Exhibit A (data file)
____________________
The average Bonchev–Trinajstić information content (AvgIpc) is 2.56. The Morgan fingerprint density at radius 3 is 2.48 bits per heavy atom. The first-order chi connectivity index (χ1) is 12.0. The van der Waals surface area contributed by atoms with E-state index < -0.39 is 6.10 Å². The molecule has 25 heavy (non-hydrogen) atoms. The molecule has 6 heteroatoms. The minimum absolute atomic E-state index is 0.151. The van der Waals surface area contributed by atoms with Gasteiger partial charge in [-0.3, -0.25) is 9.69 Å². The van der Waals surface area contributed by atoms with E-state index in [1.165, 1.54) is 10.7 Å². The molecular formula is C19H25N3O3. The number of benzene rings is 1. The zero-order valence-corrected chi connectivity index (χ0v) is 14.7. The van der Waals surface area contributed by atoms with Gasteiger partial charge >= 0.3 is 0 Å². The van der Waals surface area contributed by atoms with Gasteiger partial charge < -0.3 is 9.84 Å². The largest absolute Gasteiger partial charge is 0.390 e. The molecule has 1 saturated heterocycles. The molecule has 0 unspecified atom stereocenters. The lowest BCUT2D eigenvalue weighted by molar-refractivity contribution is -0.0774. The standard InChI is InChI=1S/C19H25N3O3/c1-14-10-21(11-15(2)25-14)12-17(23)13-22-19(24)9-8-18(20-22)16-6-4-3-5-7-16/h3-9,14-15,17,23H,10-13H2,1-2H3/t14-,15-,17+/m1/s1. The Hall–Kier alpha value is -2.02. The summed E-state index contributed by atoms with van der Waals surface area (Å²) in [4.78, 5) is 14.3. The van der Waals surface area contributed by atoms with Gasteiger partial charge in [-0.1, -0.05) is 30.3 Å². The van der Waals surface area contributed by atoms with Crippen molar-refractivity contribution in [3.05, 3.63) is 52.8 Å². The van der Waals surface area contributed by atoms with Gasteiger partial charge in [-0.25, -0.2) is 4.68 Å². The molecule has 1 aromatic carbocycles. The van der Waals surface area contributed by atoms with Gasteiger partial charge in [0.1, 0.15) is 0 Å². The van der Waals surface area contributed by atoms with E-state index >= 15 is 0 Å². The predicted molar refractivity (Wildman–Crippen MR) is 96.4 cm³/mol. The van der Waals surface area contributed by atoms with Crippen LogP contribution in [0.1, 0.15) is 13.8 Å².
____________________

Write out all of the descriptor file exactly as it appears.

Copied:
The average Bonchev–Trinajstić information content (AvgIpc) is 2.56. The Morgan fingerprint density at radius 3 is 2.48 bits per heavy atom. The first-order chi connectivity index (χ1) is 12.0. The van der Waals surface area contributed by atoms with E-state index < -0.39 is 6.10 Å². The molecule has 25 heavy (non-hydrogen) atoms. The molecule has 6 heteroatoms. The minimum absolute atomic E-state index is 0.151. The van der Waals surface area contributed by atoms with Gasteiger partial charge in [-0.3, -0.25) is 9.69 Å². The van der Waals surface area contributed by atoms with E-state index in [1.165, 1.54) is 10.7 Å². The molecular formula is C19H25N3O3. The number of benzene rings is 1. The zero-order valence-corrected chi connectivity index (χ0v) is 14.7. The van der Waals surface area contributed by atoms with Gasteiger partial charge >= 0.3 is 0 Å². The van der Waals surface area contributed by atoms with Gasteiger partial charge < -0.3 is 9.84 Å². The largest absolute Gasteiger partial charge is 0.390 e. The molecule has 1 saturated heterocycles. The molecule has 0 unspecified atom stereocenters. The lowest BCUT2D eigenvalue weighted by molar-refractivity contribution is -0.0774. The standard InChI is InChI=1S/C19H25N3O3/c1-14-10-21(11-15(2)25-14)12-17(23)13-22-19(24)9-8-18(20-22)16-6-4-3-5-7-16/h3-9,14-15,17,23H,10-13H2,1-2H3/t14-,15-,17+/m1/s1. The Hall–Kier alpha value is -2.02. The summed E-state index contributed by atoms with van der Waals surface area (Å²) in [4.78, 5) is 14.3. The van der Waals surface area contributed by atoms with Gasteiger partial charge in [-0.1, -0.05) is 30.3 Å². The van der Waals surface area contributed by atoms with Crippen molar-refractivity contribution in [3.05, 3.63) is 52.8 Å². The van der Waals surface area contributed by atoms with Gasteiger partial charge in [-0.25, -0.2) is 4.68 Å². The molecule has 1 aromatic carbocycles. The van der Waals surface area contributed by atoms with Gasteiger partial charge in [0.1, 0.15) is 0 Å². The van der Waals surface area contributed by atoms with E-state index >= 15 is 0 Å². The predicted molar refractivity (Wildman–Crippen MR) is 96.4 cm³/mol. The van der Waals surface area contributed by atoms with Crippen LogP contribution in [0.1, 0.15) is 13.8 Å².